Once an ironclad piece of the Christmas tradition, the beloved Christmas tree has come under fire in recent years over concerns about its environmental impact. And while the argument over real vs. fake Christmas trees has been fairly well-settled by environmentalists, the discussion actually began quite a long time ago. The trimmings and trappings of this Tannenbaum's tale are in the details, but to fully understand them, we need to explore which president banned Christmas trees and why he would have done such a thing.
What president banned Christmas trees?
President Theodore Roosevelt is known for a lot of things. He was a powerful speaker, a strong personality, a staunch supporter of American imperialism (oof, OK, maybe skip that one), and he was one of the world’s first major advocates of environmentalism. He also took many actions on behalf of wildlife and conservation. For example, he helped establish the eventual Endangered Species Act, started the National Park Service, and, as it turned out, was not a big fan of the Christmas tree.
There is no definitive evidence that Roosevelt outright banned Christmas trees — in fact, the Forest History Society refers to his potential band as a "legend." That said, there are a number of reasons why the former POTUS may have banned natural Christmas trees during his presidency.
Did Roosevelt ban the Christmas tree in favor of conservation?
Surely, such a man, such a paragon of conservation, would not deign to have a live tree cut down for the sake of adorning his home? This is obviously not the case, for, despite his overt conservationist sensibilities, the former president was no stranger to hunting for sport nor keeping trophies of his kills to adorn the walls of his library, reading room, or indeed, the hallowed halls of the American Natural History Museum.
In fact, some state that it was Roosevelt’s love of hunting that first spurred him to action in terms of protecting endangered species. He loved the natural world, and was concerned that if logging, mining, and other such destructive practices continued unabated, there would be nowhere left for wild animals to live, and therefore, none left for him to hunt.
It stands to reason that this would be why Roosevelt would ban something as needless as Christmas trees from the White House and his own home. At the time, environmentalism was a new idea for many Americans. Roosevelt would have wanted to set an example for the country and the rest of the world. Nevertheless, it was not as if having a tree at the White House was a real “tradition,” so to speak. In fact, it didn't become an annual practice until the 1920s.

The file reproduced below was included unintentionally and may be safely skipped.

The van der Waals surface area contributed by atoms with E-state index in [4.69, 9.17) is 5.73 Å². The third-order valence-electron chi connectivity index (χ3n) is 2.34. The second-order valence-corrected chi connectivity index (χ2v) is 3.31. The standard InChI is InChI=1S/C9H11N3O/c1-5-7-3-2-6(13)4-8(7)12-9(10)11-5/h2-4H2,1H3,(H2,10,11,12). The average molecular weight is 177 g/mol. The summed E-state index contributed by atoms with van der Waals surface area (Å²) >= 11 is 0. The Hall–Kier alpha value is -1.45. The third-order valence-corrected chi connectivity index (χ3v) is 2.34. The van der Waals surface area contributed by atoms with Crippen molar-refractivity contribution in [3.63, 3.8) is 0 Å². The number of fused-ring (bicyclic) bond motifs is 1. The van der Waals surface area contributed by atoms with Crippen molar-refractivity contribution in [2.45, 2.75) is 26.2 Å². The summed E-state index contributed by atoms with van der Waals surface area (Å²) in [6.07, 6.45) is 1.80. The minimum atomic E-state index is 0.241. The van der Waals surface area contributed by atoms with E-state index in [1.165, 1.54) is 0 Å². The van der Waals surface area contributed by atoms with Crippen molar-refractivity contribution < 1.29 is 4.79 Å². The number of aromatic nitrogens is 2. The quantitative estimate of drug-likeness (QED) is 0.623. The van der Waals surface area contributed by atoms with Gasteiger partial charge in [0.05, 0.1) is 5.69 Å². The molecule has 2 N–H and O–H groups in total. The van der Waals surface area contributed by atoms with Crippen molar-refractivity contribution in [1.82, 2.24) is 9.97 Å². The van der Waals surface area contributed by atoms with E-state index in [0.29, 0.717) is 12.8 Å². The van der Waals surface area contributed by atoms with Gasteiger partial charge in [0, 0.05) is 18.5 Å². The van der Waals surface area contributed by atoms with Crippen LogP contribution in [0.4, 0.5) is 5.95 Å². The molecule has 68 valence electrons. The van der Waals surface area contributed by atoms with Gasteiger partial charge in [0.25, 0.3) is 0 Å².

Did people put Christmas trees up back then?
According to the Forest History Society, 19th-century American households typically didn’t put up Christmas trees unless there were young children in the house. Many presidents who did opt for one — Presidents Grant, Cleveland, and Benjamin Harrison, for example — did so because they had either children or grandchildren around. Santa needed somewhere to put the presents, after all.
In 1899 though, a few short years before Roosevelt took office, his presidential predecessor William McKinley had received “many letters” begging him to refuse to have a Christmas tree in the White House. The reasons behind this inundation of imploring, was to, as the letters put it, “discourage this practice of arboreal infanticide.” Whether or not McKinley heeded their words is unknown, but Roosevelt apparently didn’t have one during his tenure.
Was the Forest Service responsible for the Christmas tree ban?
In a way, yes. President Roosevelt was on record as opposing destructive lumbering practices. This makes sense for several reasons, not the least of which because Congress had only recently passed the Forest Reserve Act and the Forest Management Act a few years prior to him taking office. That said, it does not appear as though Roosevelt had singled out the practice of harvesting Christmas trees in any way.
Also, the forests protected by those acts were not supplying anyone with Christmas trees, so it’s unlikely that the newly-minted Division of Forestry had any major concerns with the trees being brought to people’s homes. That said, news clippings from that time, located in the U.S. Forest Service's archived files, indicate that many editorials were pretty strongly opposed to the practice. Public opinion is a strong motivator, and the debate over artificial or real trees became as hotly debated back then as it is today.
The story itself has become almost fantasy at this point. We may know or speculate much about why the pharaohs were mummified, but apparently, we know more about the reasons behind that than we do about whether or not Roosevelt really "banned" the Christmas tree. It’s nice to believe that if Roosevelt did indeed ban the tree, he did so for the right reasons, as he was under the impression that harvesting Christmas trees was bad for the environment.
These days, however, the practice of growing and harvesting Christmas trees can actually be quite beneficial for the already hobbled environment. Annual trees provide temporary relief for a carbon-soaked atmosphere and can be mulched, composted, or otherwise recycled at the end of the season rather than thrown away. They provide jobs, income, and only one out of every three planted is harvested annually. That seems like a pretty good reason to keep the tradition alive.